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RadioAstron fringes on 220,000 km baselines

Submitter: Zsolt Paragi
Description: In Very Long Baseline Interferometry (VLBI) the image resolution is proportional to the maximum separation of the radio telescopes, limited by the diameter of the Earth. The only way to increase the resolution at any given observing frequency is to increase the baseline length, that is, place a radio telescopes into space. This technique is called Space-VLBI (SVLBI) and has been successfully demonstrated by the TDRSS experiments in 1986-1988, and in the Japanese-led VSOP mission in 1997-2003. With the apogee height of 21,400 km, the VSOP mission roughly tripled the baseline length achievable with Earth-based VLBI arrays.

On 18 July 2011, the Russian Federal Space Agency launched the Spektr-R spacecraft the orbital component of the RadioAstron SVLBI system. RadioAstron is a new, international project with very ambitious goals. The orbit of the satellite has an apogee distance of 350,000 km, an order of magnitude larger than in the VSOP project. Carrying out interferometric measurements with RadioAstron at such long distances is a very challenging task. Some of the most sensitive radio telescopes on Earth, including the Westerbork Synthesis Radio Telescope have been actively involved in the in-orbit checkout and fringe searching efforts with RadioAstron, as well as the early science programme that has recently started. The mission announced their latest milestone on 21 March 2012: they detected interference fringes on projected baselines of 220,000 km to Westerbork, Effelsberg and Arecibo at 92 cm wavelength. The observed source was a well-known pulsar B0950+08, a primary target of the early science programme. For more details on this detection and other news on RadioAstron see the Astron press release.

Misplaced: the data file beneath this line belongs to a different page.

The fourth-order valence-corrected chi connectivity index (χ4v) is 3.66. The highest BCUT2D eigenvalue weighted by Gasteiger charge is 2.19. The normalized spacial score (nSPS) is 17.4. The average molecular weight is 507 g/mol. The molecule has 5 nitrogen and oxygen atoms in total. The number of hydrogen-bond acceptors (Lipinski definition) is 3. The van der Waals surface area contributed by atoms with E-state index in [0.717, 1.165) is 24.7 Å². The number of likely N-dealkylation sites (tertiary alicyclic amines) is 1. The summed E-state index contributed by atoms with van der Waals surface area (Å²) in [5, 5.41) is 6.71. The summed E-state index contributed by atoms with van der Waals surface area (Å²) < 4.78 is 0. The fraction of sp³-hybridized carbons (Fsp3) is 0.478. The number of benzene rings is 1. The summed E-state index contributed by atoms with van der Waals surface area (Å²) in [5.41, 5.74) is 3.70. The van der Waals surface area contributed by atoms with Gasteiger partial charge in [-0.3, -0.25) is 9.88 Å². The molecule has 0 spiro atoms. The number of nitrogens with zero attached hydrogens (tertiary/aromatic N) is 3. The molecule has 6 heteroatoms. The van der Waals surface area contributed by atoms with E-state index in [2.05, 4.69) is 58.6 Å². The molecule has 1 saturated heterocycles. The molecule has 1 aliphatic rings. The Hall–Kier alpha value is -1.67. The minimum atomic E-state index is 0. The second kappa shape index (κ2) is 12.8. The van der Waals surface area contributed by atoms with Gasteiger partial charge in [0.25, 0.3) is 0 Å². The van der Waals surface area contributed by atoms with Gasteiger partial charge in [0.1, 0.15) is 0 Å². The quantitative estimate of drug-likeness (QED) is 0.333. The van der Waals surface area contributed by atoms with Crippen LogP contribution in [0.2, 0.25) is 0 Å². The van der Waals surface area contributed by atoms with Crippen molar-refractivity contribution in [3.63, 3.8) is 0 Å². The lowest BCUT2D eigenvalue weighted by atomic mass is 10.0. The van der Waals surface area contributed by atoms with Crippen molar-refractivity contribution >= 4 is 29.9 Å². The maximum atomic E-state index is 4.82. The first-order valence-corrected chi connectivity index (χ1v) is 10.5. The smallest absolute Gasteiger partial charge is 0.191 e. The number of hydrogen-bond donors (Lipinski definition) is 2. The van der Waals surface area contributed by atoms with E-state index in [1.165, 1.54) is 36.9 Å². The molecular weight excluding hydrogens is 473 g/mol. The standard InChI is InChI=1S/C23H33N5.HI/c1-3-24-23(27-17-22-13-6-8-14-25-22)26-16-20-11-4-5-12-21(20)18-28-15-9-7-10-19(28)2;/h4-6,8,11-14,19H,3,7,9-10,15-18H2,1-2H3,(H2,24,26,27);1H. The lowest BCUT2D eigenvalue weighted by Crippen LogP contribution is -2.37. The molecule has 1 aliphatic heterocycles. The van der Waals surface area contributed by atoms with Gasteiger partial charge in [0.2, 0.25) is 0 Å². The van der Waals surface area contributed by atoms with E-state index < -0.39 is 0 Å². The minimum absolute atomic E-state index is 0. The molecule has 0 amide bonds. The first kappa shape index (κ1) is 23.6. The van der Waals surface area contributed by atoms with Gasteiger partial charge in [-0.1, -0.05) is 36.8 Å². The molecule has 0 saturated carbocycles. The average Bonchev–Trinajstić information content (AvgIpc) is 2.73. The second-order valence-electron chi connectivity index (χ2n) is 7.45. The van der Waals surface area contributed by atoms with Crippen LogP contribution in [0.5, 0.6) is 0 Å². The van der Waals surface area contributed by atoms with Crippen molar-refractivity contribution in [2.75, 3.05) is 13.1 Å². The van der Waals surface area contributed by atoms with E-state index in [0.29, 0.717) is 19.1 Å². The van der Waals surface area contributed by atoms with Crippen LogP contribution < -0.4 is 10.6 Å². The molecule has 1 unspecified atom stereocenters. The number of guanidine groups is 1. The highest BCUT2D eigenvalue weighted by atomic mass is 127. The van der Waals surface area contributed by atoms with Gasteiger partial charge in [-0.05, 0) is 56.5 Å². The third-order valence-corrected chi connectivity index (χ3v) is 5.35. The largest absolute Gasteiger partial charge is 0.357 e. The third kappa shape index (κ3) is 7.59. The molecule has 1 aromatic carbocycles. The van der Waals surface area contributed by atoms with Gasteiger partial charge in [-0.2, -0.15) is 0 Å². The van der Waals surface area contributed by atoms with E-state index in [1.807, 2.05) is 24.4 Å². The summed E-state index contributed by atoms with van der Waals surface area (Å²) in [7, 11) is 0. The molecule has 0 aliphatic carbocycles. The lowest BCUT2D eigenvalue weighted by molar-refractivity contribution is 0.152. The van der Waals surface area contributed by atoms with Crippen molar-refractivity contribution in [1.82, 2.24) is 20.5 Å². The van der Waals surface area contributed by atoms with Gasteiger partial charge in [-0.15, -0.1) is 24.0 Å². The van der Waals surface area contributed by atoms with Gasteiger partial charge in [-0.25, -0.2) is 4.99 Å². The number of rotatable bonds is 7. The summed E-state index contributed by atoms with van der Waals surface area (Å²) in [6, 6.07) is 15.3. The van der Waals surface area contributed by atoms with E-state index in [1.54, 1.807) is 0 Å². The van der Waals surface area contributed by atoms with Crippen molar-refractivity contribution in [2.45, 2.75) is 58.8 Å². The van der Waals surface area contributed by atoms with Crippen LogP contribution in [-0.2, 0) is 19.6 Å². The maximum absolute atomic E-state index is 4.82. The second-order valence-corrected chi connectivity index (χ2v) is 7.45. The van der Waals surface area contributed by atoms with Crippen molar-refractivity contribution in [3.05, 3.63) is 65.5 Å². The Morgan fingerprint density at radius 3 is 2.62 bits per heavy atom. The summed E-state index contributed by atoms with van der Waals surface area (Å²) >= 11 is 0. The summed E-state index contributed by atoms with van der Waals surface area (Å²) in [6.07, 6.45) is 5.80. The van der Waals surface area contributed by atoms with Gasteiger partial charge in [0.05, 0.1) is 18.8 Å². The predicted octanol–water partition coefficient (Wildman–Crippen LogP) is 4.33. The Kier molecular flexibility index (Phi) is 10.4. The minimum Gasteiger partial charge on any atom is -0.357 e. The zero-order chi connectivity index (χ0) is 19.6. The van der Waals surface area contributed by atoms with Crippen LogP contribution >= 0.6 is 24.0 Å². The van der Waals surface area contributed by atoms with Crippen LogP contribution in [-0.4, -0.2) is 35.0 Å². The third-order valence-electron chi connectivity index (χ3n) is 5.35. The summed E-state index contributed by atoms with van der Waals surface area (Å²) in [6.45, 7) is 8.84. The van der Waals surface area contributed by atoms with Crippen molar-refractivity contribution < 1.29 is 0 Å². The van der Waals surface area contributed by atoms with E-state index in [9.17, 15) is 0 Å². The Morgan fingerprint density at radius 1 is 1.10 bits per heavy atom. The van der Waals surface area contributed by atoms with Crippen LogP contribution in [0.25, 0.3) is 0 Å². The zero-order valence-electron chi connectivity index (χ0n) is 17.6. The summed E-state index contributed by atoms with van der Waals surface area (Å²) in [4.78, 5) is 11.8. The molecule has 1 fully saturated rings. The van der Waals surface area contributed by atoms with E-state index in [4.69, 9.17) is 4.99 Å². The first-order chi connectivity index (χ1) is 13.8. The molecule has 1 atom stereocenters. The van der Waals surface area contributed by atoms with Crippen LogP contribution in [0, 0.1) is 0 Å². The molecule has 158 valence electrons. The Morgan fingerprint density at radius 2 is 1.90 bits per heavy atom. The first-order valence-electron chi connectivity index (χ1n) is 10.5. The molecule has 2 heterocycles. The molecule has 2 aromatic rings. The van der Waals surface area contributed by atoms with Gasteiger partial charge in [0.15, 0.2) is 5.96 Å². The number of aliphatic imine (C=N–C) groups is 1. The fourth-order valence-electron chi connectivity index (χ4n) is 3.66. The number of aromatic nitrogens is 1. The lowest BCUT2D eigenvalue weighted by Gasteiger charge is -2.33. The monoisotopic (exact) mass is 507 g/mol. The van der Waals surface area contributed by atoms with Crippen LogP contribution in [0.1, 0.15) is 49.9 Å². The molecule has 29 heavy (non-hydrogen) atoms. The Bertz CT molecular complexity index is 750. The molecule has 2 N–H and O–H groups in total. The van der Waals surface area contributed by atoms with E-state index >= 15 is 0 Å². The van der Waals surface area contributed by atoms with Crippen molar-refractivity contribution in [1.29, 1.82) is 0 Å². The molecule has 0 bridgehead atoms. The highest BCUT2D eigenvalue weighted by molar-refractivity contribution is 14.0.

Copyright: Astron
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